I learned many new words by their visual appearance rather than their pronunciation, and in the literary tradition of language learning, I was taught French in a similar way, with less importance being given to pronunciation. In the past, before widespread travel between countries became easy, it was the norm to learn to read the literature of a foreign language without much concern for the living pronunciation. Perhaps this was just as well for French and English where the relationship between the written word and pronunciation is unreliable.
When I decided to learn conversational Italian for travel abroad, I found I was unable to learn it 'the natural way, as children learn it', by absorbing the pronunciation of words. The literary approach was so much fixed in me that I had to see a new word written down first in order to memorize it. The pronunciation was derived from the appearance of the word or learned after it.
There may be an advantage in reforming English orthography to aid learning of English as a foreign language by being taught pronunciation first and then relating, this to the written word. However, it would most certainly be highly beneficial for native speakers of English to relate their wide knowledge of the oral language more directly to the written word. Educationalists who advocate that traditional orthography can be easily and effectively learned using primarily visual methods are ignoring the fact that, in spite of its irregularities, English orthography is overwhelmingly alphabetic. Children work this out without being taught it, even if they cannot learn by themselves how to use all the alphabetic clues in the best way.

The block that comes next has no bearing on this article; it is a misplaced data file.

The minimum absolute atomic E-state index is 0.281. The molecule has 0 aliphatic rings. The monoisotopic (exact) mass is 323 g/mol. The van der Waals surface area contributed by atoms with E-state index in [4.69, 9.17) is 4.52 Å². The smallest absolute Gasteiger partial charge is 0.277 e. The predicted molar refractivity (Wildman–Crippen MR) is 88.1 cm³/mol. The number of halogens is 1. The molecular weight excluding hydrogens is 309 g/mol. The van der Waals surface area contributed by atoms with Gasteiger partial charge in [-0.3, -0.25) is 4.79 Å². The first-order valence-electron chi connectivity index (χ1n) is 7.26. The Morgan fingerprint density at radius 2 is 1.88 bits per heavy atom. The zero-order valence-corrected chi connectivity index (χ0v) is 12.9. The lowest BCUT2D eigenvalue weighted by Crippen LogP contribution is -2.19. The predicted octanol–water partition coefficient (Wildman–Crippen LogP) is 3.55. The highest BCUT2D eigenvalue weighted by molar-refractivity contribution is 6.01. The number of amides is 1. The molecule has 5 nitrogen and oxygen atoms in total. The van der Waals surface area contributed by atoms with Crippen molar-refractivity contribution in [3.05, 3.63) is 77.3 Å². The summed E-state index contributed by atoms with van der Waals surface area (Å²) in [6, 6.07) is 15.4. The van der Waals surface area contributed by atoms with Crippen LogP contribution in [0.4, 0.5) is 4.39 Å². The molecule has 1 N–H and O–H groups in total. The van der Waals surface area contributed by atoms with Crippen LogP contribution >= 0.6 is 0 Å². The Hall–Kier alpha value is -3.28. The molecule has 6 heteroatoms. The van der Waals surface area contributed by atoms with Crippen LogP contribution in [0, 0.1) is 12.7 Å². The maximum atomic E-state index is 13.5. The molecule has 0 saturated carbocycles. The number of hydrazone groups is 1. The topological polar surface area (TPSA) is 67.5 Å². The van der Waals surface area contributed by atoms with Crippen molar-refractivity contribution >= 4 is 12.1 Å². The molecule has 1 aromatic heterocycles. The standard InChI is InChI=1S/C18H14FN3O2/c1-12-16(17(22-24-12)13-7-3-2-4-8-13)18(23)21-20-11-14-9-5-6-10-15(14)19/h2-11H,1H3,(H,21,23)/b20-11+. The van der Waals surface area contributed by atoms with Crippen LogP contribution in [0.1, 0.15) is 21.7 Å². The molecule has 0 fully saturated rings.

In practice we use a mixture of phonic and non-phonic cues when we spell English, the non-phonic ones being used in words or bits of words which we have learned are not phonetically regular. For example, one might use phonics to remember the Bs and T in the words bough and bought, but the <ough> is remembered as a letter string, independently of pronunciation.